Comments on: The Issue of Proxy Support
Some business and organizational environments still use proxy servers, even though firewalls can provide many of the same services.
The problem with proxy servers is that they're not transparent to TCP/IP interfaces, so we are forced to handle them at the network layer of REBOL.
We can divide the issues into these main areas:
- R2 vs R3 proxy support: R2 supports various proxy methods, R3 still needs to add support in its networking device.
- What proxy methods to support? R3 supports two basic methods: generic and socks. Should any others be supported?
- Auto-detection of proxy: Most non-technical users don't want to deal with proxy settings, so the question becomes how to manage that. Earlier versions of REBOL on Win32 would scan registry settings, but such methods are a moving target and need to be maintained. Also, what should be done on OS X, Linux, and other OSes?
- How to handle user settings? Proxy servers often require a username and password. What's the best way to handle those? It can get downright unfriendly if every reblet needs to request that information from the user. An automated approach is better.
So, there you go. I am posting this to the REBOL Community at large. If you want to see this happen for R2 and R3, you're going to need to help make it happen.
it seems that we are one of the few companies who are behind an Windows ISA Server (NTLM-Protocol). It has always been very annoying that this was not supported, because using Altme or connecting to the internet was not posiible for me at work.
Would like to see native support for this in R3.
I have problem connecting behind an ISA Server with Proxy 4 and 5. As it is common for companies such configuration I would recomend their implementation.
Update: I remember the name of the (free) python software used to connect Windows Proxies which require NTLM Authentication. It worked for me and solved all the problems. Hope it gets implemented in REBOL2 and 3.
The software is: NTLM Authorization Proxy Server and you can find it here http://ntlmaps.sourceforge.net/
At the bottom of the previous page you will find the links to:
NTLM Authentication scheme documentation - http://www.innovation.ch/java/ntlm.html
A C program similar to the previous one, open sourced too.
http://cntlm.sourceforge.net/ it supports NTLMv2.0
"Some business and organizational environments still use proxy servers". Can we quantify this? Is it closer to 5% or 50%? And is this a growing issue or a shrinking issue as hardware and software is upgraded. I'd hate to see a lot of effort put into solving a problem that doesn't exist in a few years time.
Ashley while proxies might not be needed in networks rolled out in 5 years time, there are many networks that have been in place for many years and will continue to be in place as long as they still work. The problem will likely persist for a long time.
to discover proxy settings, must parse results from:
for NTLM, did you check:
I presented a REBOL intro at RMIT International University Vietnam last December ( http://barcampsaigon.org/?page_id=389 ).
There were hundreds of participants starving for wifi access while bandwidth was not measured in gigabits..
They hacked up a separate network with a proxy for the event, so they could limit access to certain sites and kind of traffic to ensure a socialistic distribution of the bits ;)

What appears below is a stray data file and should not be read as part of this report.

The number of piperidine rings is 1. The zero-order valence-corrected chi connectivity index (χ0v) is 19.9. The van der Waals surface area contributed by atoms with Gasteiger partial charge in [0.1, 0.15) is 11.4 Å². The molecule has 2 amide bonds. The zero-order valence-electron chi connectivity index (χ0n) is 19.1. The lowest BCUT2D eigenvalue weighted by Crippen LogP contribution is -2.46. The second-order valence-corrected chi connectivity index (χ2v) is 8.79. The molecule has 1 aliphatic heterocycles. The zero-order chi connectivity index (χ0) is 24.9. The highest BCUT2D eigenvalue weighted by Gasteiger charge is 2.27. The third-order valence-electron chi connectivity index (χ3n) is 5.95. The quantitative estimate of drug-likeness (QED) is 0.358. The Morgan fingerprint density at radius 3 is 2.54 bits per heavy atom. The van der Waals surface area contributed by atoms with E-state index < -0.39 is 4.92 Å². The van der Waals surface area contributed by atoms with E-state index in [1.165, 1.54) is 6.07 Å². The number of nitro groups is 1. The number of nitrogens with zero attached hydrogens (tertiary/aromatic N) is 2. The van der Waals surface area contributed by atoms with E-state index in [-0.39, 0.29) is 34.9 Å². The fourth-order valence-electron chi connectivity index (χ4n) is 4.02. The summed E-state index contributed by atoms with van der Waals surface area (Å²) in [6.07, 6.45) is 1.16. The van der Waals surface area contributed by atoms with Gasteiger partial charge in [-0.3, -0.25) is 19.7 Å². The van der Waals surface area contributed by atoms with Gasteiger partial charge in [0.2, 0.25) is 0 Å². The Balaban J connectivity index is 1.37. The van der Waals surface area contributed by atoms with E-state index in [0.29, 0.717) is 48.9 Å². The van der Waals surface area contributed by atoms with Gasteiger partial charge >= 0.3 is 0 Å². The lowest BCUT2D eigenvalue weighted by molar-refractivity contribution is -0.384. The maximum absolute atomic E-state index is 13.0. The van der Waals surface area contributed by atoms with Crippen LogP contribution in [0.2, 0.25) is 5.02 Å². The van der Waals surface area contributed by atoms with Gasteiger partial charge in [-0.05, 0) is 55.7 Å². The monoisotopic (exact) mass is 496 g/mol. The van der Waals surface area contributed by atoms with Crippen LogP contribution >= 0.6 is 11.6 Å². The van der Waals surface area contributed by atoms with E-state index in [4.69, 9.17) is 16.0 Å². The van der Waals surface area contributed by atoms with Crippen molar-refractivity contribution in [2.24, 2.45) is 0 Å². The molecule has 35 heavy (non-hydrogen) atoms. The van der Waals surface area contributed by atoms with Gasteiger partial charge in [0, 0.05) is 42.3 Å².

I was fried because the proxy required authentication... and I couldn't find in the Core docs how to specify user name and password :/
I had to fall back to half offline presentation :( However these guys here in South Easy Asia could benefit the most from the X-Internet approach...
I felt a little bit shamed even though a few month back I used REBOL through a local http-to-https proxy when I was exploring how to login via the Google Client API to get Google Sites backups.
I regularly use the Socks5 proxy feature in OpenSSHd as a kind of VPN solution (without the certificate crap/nightmare).
So I won't think proxies will/should die.
Just think about how MySQL proxies are used for load balancing.
So a caching proxy server could speed up things many times for example.
(I live in Singapore & Thailand. They are not wealthy in bandwidth, especially in the jungle areas...)
Some quick replies:
Q: Are proxies still used? A: It varies between industries/countries. Yes, in many cases, smarter firewalls and NATs have removed the need for proxies. However, in larger organizations, proxies are still used. (Wikipedia provides a useful feature list.)
Support for proxies (of any/all kinds) must come from REBOL community contributions. Sure, I can specify the design/method within the device code since that's architectural. Perhaps... it's possible to quickly add the existing R2 proxies to help get you started.
I posted the original message to help determine the "demand" for this feature.
To Greg: I didn't know that library exists.
However, the company I have worked for a couple of years which installed commercial ERP always builds network infrastructures with microsoft proxies... I know of other companies doing the same.
Rebol is outstanding.
Yet because many don't know of it, its
hard for it to be found standing out.
I personaly believe finding a place in
the browser RIA's through its plug-ins, back
end servers or fastcgi is one answere to
It would be nice to see a HTML5 web-sockets
API as dialect in rebol. People would
use it in every non-standar browser out there.
If www.Kaazing.org can do it, Rebol can do it
faster, easier, and better.
to inetw3: there is already support for the web-sockets in the Cheyenne server:
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